(Most) Henges, Great and Small

Stonehenge is known the world over for its mystery, for the (alleged) alignment of the stones to the summer and winter solstices and for the achievement of an ancient people. But did you know you can see it from the motorway that runs near the monument?

I’m not sure what I can say about such an iconic landmark that you don’t already know. But I can tell you that Newgrange in Ireland is older.

I had always wanted to see Stonehenge, but Marilynn convinced me it wasn’t worth the trouble since you couldn’t get up close to it. I had always imagined a chain-link fence or some such so you could only see it from a distance. But I was wrong. The viewing was close enough to glimpse the structure in all of its architectural glory.

On these trips, I give little input, besides driving the car when necessary. Because there is so much of the world I haven’t seen, I let Marilynn and Declan fuss over the details. On this trip, my only request was to hunt fossils in Lyme Regis. We had planned to visit some other Neolithic ruins, but I didn’t realize we’d pass right by Stonehenge until Marilynn said that morning, “So, do you want to stop by Stonehenge”? “Well, hell yes, I want to visit Stonehenge,” I replied. So we did.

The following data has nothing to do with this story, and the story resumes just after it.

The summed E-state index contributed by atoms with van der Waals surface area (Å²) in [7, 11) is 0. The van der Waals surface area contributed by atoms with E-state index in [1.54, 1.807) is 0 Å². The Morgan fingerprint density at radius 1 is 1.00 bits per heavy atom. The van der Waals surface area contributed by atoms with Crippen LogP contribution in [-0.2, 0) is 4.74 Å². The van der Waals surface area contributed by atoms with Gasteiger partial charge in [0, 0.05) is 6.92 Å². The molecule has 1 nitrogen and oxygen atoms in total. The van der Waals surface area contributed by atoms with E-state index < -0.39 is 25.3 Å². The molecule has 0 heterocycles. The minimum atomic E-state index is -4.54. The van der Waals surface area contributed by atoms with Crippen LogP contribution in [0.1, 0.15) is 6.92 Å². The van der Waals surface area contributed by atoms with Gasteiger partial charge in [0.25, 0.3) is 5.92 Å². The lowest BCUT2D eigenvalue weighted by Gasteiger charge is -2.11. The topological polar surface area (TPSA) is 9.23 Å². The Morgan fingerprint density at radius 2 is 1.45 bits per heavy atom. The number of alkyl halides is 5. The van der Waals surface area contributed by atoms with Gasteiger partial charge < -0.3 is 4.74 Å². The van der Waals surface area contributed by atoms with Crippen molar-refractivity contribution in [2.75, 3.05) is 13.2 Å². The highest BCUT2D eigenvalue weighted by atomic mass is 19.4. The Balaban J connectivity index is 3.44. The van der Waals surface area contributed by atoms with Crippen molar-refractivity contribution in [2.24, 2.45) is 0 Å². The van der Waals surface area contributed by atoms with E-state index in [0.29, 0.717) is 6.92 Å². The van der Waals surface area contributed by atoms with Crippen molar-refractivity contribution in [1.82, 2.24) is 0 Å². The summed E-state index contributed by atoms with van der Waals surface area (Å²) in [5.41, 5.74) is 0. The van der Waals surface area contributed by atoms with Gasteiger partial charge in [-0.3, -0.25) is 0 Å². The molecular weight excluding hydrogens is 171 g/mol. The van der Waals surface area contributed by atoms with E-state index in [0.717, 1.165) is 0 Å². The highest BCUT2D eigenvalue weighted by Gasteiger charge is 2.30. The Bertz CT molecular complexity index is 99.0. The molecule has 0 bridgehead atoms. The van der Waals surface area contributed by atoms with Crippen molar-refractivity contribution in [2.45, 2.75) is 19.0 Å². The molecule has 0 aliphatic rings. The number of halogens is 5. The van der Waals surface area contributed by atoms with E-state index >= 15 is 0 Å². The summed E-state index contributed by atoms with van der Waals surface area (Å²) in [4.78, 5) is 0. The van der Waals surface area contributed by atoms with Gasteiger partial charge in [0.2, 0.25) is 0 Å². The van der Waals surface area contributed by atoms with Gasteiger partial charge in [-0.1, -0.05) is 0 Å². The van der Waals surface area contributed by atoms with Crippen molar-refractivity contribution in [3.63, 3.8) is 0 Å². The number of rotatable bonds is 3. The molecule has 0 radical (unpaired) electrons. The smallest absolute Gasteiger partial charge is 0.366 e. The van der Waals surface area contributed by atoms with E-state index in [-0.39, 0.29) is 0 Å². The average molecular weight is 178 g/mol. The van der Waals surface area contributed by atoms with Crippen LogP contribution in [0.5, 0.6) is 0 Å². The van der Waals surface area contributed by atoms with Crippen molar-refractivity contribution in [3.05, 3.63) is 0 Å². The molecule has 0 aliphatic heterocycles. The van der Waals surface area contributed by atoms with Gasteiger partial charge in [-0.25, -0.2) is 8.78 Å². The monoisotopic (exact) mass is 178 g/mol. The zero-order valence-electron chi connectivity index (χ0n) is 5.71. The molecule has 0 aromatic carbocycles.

But I was equally impressed with the other structures we saw after Stonehenge. The West Kennet Long Barrow was the burial place for nearly four dozen people from around 3,650 BC. The mound was filled in about 4,000 years ago. During its excavation, archaeologists disinterred the bodies and left the chambers as they would have been during the time. To access this site, you simply park in the layby, pop the cattle gate and walk right up. You can walk in, on and around the site. When we visited, we saw a couple walking down the embankment as we walked up.

Silbury Hill is across the road from the long barrow. It stands 131 feet tall, the largest man-made prehistoric mound in Europe, and was constructed around 2400 BC. Like many other ancient sites, no one knows what prompted early man to build what’s basically a big mound. It doesn’t contain buried treasure, as Victorian folks thought as they tunnelled into the mound without considering the consequences. The burrowing got so bad that the site had to be stabilized several years ago, and access was restricted, so no climbing up on Silbury Hill.

And the village of Avebury was built around its ancient mounds, including a roadway that cuts right through the heart of the huge monument, which is 460 yards across and not perfectly circular. The monument, constructed around 2,600 BC had a ditch running outside the main monument that was 69 feet wide and 36 feet deep. Within the larger circle were two smaller circles, with a stone pathway of 200 stones leading to the structure, what’s now called West Kennett Avenue.

Compared to the Avebury Stone Circles, other known sites are one-quarter the size, including its more famous cousin—Stonehenge.

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